Structure as Witness
Deep in the heartland of Donnybrook, hidden in a crescent, surrounded by apartments, houses and leafy trees there sits, intact, a building which embodied part of our cruel social history. It is known locally as the laundry or Donnybrook Laundry, but more widely known in subcultures and State reports as the Magdalene Laundry of the Sisters of Charity.
It is for sale now as an investment property at The Crescent, Donnybrook. No mention in the brochure of its former use and its past. No mention of the many women who toiled there, scrubbing shirts, washing socks, endless ironing, endless starching, endless washing; no let up, just let down. No mention of the clients that came from the affluent families in the surrounding areas, nor that Áras an Uachtaráin was a client too. The basket that carried the laundry – pressed, starched, immaculate, spotless – now lies discarded with a pile of others, rotting and abandoned.
What would the nuns think of such disrespect, of such irreverence for such an important basket? Back in the day, these baskets were sacred. Revenue. Handle with care. These baskets, these boxes for laundry were very important. The people who worked, the women, the young girls, were never as important as these baskets.
Memory is something that fights an eternal battle with the passage of time and forgetfulness. Time is a great healer for those who can heal and those who are offered healing. There is no healing here. Time stands still like a festering wound in a well-to-do suburb as somebody attempts to erase a grave and mortal wrong. The McAleese Report, Justice for the Magdalenes, the hundreds of women still alive and their families should know of this place. They should be present here to witness what can only be witnessed by them, so that they can understand what’s lost, what cannot be given, what was taken from them for generations.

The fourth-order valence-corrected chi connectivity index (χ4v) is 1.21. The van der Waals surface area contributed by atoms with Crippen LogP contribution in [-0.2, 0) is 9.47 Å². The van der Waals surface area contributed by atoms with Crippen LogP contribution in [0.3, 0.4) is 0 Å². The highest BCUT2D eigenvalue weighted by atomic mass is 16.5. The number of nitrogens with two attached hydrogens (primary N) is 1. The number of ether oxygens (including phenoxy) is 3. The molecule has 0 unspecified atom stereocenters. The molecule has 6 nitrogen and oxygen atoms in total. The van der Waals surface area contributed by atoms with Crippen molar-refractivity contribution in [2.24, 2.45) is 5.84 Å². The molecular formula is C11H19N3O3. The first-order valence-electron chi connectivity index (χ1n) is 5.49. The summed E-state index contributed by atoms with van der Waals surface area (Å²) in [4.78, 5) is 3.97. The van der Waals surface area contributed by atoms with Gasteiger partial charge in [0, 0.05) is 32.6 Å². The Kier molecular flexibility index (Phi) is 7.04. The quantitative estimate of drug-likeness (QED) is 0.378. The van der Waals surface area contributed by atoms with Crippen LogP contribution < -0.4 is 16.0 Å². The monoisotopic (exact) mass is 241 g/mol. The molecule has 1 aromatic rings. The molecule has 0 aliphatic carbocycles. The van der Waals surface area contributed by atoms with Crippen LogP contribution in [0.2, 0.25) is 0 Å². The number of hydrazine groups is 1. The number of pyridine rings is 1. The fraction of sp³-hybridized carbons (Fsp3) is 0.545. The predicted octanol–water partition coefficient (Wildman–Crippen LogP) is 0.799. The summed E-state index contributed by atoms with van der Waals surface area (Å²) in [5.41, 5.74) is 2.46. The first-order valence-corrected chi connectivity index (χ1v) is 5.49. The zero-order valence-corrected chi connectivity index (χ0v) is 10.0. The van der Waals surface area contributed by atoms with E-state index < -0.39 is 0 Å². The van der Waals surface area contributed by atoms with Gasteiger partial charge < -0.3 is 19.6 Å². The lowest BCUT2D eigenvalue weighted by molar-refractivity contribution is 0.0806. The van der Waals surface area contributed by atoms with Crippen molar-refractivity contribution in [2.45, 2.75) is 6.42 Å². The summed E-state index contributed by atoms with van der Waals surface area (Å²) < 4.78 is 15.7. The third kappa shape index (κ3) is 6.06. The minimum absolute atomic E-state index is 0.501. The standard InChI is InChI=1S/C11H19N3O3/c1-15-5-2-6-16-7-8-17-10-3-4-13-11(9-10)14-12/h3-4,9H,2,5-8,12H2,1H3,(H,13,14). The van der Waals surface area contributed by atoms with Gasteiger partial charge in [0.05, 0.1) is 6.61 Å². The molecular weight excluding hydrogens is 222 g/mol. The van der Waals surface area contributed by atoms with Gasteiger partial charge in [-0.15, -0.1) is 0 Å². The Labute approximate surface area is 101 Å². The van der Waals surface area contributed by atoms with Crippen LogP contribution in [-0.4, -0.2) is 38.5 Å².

The world and its mother should be brought through these doors to see for themselves, to feel for themselves what it was like, that this actually happened. That this place exists. All around it the religious lands are being sold for development. Somebody somewhere pocketed the money for profit. The laundry and its history is othered, cut off by walls, sliced away from the well-manicured, well-kept, well-preserved and well-managed convent that remains on the site in the heart of Donnybrook, respected, revered.
This is private property now and people use the local dry cleaners or their Zanussi washing machine or a launderette in town. The sound of hand scrubbed collars if you listen you can still hear it. The vast drums of the washing machines, the slushing of the water, the mangle of the manglers, the rinsing of the dirty laundry. Nobody in Donnybrook wore dirty clothes in those days, they all turned up spic and span spotless, scrubbed by ‘sinners’.
The chimney stack of the laundry is a defiant hand of a female inmate. Screaming out “we were here”, “we were treated badly”, “you wronged us”, “you took all from us”. The tall mast of RTÉ broadcasting strange half-truths to the Nation doesn’t hear this. The world passes by here unbeknownst. The presence of presence is something all of us should never miss. Our bones give us a sense of place, a sense of now. Like Caesar, like Brutus, like Marc Antony the good is in the bone, the memory is in the marrow, living.